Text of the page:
Efforts to contact a relevant spokesperson have proven futile so far, but if this were not the case then an official explanation should be forthcoming.
Montego Bay’s Mayor Leeroy Williams must be commended for his attending the historic event in the face of this seeming rebuff and the Jamaica Olympic Association (JOA) led by its indefatigable President Christopher Samuda must be commended for pulling off a successful event, despite what seemed to have been a stumbling block.
Meanwhile, the St James Municipal Corporation remains hobbled by the lack of well-needed autonomy to sufficiently enable it to carry out some of the major functions required to improve life in the city as a result of its having to go “pee-pee, cluck-cluck” to the Ministry of Local Government with hat in hand to get any meaningful assistance, financially and otherwise, to get things done.
In this vein, the stalemate surrounding the inactivity of the St James Parish Development Committee (PDC) needs to be urgently addressed by Minister Desmond McKenzie. Among the issues that the PDC was mandated to pursue were:
1) sourcing international funding for the harmonisation of the various plan processes and the preparation of a St James Development Plan;
2) develop a multi-use catalyst project in the market district for the provision of housing and commercial solutions in keeping with the request of the minister of housing;
3) develop a comprehensive sustainable growth strategy for St James in collaboration with The University of the West Indies; University of Technology, Jamaica, and other stakeholders;
4) advocacy campaign for the development of the proposed Inner Development Road (Fairfield to Ironshore) and the Peri-Urban Road (Bogue to Salt Marsh);
5) the completion of the St James Development Order; and
6) advocacy for the proposed two new town developments (Cambridge and Adelphi).
While some aspects of these proposals have been tackled by administrations at the local and central government levels, it is fair to say that the city is far from getting the overall attention it so desperately deserves on a sustainable basis. A resurrection of the PDC would see to greater participation from the general citizenry in the decision-making process which would ultimately lead to better governance outcomes. Dare we to dream that this will happen? More anon.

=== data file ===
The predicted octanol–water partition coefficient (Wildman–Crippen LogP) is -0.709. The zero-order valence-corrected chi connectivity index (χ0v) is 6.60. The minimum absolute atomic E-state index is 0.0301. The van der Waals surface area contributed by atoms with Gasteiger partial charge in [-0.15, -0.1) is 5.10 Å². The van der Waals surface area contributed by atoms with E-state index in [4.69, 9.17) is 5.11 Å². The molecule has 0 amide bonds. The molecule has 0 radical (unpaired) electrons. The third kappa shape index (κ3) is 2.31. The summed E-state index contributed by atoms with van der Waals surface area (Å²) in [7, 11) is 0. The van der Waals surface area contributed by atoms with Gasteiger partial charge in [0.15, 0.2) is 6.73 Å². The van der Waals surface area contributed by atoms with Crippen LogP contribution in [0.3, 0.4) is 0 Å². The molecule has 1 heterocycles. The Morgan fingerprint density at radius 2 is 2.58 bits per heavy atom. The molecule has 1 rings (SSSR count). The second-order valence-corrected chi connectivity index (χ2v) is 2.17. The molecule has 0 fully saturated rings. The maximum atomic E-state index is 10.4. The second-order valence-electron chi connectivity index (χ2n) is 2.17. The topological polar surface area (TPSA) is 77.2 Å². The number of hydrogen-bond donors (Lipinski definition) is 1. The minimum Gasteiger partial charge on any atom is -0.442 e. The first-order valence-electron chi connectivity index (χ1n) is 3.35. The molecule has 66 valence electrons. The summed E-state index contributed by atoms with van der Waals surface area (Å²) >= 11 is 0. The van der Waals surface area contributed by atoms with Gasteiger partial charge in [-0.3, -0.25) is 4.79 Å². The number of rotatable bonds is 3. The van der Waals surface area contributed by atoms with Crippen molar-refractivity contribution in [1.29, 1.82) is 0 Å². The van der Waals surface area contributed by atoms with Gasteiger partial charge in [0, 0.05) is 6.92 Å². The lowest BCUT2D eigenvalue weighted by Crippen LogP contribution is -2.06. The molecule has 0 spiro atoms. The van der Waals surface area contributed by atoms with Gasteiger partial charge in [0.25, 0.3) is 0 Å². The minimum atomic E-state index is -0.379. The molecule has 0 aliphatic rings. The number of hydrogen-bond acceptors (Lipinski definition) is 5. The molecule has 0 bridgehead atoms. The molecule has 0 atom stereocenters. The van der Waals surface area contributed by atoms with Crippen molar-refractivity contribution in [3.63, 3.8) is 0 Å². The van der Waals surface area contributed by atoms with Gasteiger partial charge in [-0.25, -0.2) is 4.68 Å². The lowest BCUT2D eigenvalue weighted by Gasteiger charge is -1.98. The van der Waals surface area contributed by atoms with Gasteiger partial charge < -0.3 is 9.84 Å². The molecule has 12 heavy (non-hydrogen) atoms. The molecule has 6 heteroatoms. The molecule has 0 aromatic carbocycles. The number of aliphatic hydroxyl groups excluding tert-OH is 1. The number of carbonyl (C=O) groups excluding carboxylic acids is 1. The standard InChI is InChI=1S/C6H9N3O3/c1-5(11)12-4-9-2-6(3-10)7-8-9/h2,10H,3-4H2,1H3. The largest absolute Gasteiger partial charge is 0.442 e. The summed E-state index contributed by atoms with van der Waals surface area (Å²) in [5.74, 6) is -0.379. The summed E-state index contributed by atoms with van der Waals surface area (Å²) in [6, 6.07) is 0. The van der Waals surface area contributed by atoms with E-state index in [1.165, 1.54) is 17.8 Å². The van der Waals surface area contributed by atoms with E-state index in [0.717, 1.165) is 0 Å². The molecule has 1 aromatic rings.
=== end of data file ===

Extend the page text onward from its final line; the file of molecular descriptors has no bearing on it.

Thank you, Observer
I am happy to share in the historic milestone of the Jamaica Observer marking its 30th anniversary. Thanks to Desmond Allen, the late Gordon “Butch” Stewart, and Vernon Davidson for having given me the opportunity to be a contributor as a columnist for these three glorious decades.
On the occasion of its 10th anniversary I was presented with a plaque which read “The Jamaica Observer is proud to recognise Lloyd B Smith for contribution to the development of this newspaper and for writing a column consistently since March 1993. Through your columns, you have helped to inform the national conversation and thus contribute to the growth of ideas and democracy in Jamaica. We salute you.” I am humbly grateful and hope that I have continued to live up to those expectations. Long live the Jamaica Observer!
Lloyd B Smith has been involved full-time in Jamaican media for the past 47 years. He has also served as a Member of Parliament and Deputy Speaker of the House of Representatives. He hails from western Jamaica, where he is popularly known as the Governor. Send comments to the Jamaica Observer or firstname.lastname@example.org.